Energy Price Crisis

Solar Energy In Bangladesh: Current Status and Future

Bangladesh generates 99% of its energy from fossil fuels. However, it has several renewable energy targets for 2030 and 2040 that require significant financial and time investments. Solar power will play an essential role in reaching these targets, and Bangladesh can't afford to postpone the transition in favour of LNG.

The Future of Natural Gas In Asia

A recent ERIA-backed workshop calls for more natural gas usage in Asia until at least 2050. However, energy economics, long-term economic stability and climate mitigation dynamics throw doubt on those conclusions.

The Power Sector in Bangladesh Is Slowing Its Economic Growth

Bangladesh's energy crisis rocked the country in the second half of 2022. Brought on by record-high LNG prices, the country – which is heavily reliant on natural gas – had to limit local energy consumption. Rolling blackouts, power-shedding and other energy-saving measures have been significant roadblocks for the country's growing manufacturing sector.

Energy Crisis in Bangladesh Highlights Risks of Fossil Fuels

Bangladesh sources most of its energy from fossil fuels, with natural gas making up the lion's share. Due to COVID-related supply chain issues and global political instability, fossil fuel prices are steadily climbing. As a result, the country has had to halt natural gas imports, leading to rolling blackouts. This highlights the risks associated with fossil fuel reliance and the need for local renewable energy production.

China’s Fossil Fuel Addiction and the Green Transition

China's renewables development leads the world by a more than a two-to-one ratio, but its fossil fuel usage still accounts for more than 50% of its power production needs, creating the world’s highest GHG emissions.

Global LNG Outlook 2023: Is There a Future for LNG?

Global LNG markets will remain volatile for the rest of the decade, negatively impacting Southeast Asia. The region's carbon emissions-intensive gas-to-power build-out exacerbates the problem. With a myriad of problems from LNG and gas-to-power usage, energy economics dictate that renewables development is the best path for Southeast Asia.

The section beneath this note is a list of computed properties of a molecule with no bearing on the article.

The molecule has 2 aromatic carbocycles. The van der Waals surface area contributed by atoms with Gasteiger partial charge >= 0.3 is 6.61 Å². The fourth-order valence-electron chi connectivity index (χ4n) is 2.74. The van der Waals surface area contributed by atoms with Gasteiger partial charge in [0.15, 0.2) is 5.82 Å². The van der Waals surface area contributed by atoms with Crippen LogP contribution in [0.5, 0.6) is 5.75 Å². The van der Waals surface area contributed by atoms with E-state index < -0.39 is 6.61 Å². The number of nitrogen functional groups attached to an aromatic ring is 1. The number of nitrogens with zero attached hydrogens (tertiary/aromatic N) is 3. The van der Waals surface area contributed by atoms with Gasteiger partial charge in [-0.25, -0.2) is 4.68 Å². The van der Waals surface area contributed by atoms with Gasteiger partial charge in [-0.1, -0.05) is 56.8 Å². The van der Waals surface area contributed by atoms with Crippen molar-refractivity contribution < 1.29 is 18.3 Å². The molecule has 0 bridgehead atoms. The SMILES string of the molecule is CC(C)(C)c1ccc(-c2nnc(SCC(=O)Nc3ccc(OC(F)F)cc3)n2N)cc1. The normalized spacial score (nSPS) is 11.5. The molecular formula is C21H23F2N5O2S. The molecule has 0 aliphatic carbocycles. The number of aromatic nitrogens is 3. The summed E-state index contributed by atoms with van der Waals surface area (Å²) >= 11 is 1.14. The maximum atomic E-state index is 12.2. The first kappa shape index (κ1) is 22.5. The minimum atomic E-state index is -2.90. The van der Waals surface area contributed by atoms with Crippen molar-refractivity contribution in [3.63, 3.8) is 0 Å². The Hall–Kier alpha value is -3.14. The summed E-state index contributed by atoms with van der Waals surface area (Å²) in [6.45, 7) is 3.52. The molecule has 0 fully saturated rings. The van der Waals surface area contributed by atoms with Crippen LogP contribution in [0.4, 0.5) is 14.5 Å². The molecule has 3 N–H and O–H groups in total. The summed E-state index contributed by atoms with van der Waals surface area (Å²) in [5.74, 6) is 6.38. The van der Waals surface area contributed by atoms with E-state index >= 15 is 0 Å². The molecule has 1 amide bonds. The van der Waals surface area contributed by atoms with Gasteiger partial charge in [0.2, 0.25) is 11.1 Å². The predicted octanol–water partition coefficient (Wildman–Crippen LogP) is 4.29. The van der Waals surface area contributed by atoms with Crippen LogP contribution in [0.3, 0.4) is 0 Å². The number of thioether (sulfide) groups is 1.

Renewable Energy May Provide South Asia Relief From Energy Price Shocks

Imported fossil-fuel-dependent South Asian economies, India, Bangladesh and Pakistan, have not been able to escape the perils of volatile and elevated prices of oil, gas and coal in the international energy market. However, renewable energy promises to ensure affordable energy and shield the foreign currency reserves of South Asian countries.

The Impacts Of the Electricity Price Increase On Asian Countries

While the electricity price hikes across developing and developed Asian nations started in 2022, they are expected to extend into 2023. This risks impeding economic growth, fueling inflation and affecting the poorest the most. On the bright side, it is the perfect moment for a long-needed energy system overhaul.

Bangladesh Struggling with Pricey LNG

Bangladesh has placed much of its energy future on imported liquefied natural gas (LNG) to fuel its power sector. However, all bets for LNG are off now, given its high cost and supply issues. The best way forward for the South Asian nation is renewables development.

Vietnam’s Net-zero Plans Include One Major Problem: LNG

Vietnam has set a net-zero 2050 goal. The way forward includes a mix of renewable energy development and an eventual end to coal-fired power production. However, its plan to include liquefied natural gas (LNG) as a so-called "clean fuel" misses the mark.

Energy Crisis in the Philippines and Asia

With global LNG prices reaching unprecedented highs, several countries in Asia are now facing an energy price crisis. How is this affecting the people and how are governments responding?

Singapore Must Devise New Initiatives to Replace Its Natural Gas Overreliance

Singapore is pressing ahead with a national hydrogen strategy to replace its over reliance on natural gas-fired power generation. But that strategy appears to be centred on “low carbon” hydrogen, which is still a carbon emitter, instead of green hydrogen, which produces no GHG emissions.

Philippines’ Gas Development Plans Are Environmentally Destructive

The Philippines' drive to pivot to LNG imports and gas-to-power development is a step in the wrong direction. Pricing dynamics for the fuel along with its carbon emissions render those plans problematic at best. Renewables offer a better alternative.

Why is LNG Not Ideal for the Indonesian Energy Transition?

Indonesia, a major LNG exporter, is diverting more cargoes for domestic consumption to help offset its overreliance on coal needed for power production. But, renewables offer a better economic and climate change mitigation option to help drive its growing economy.

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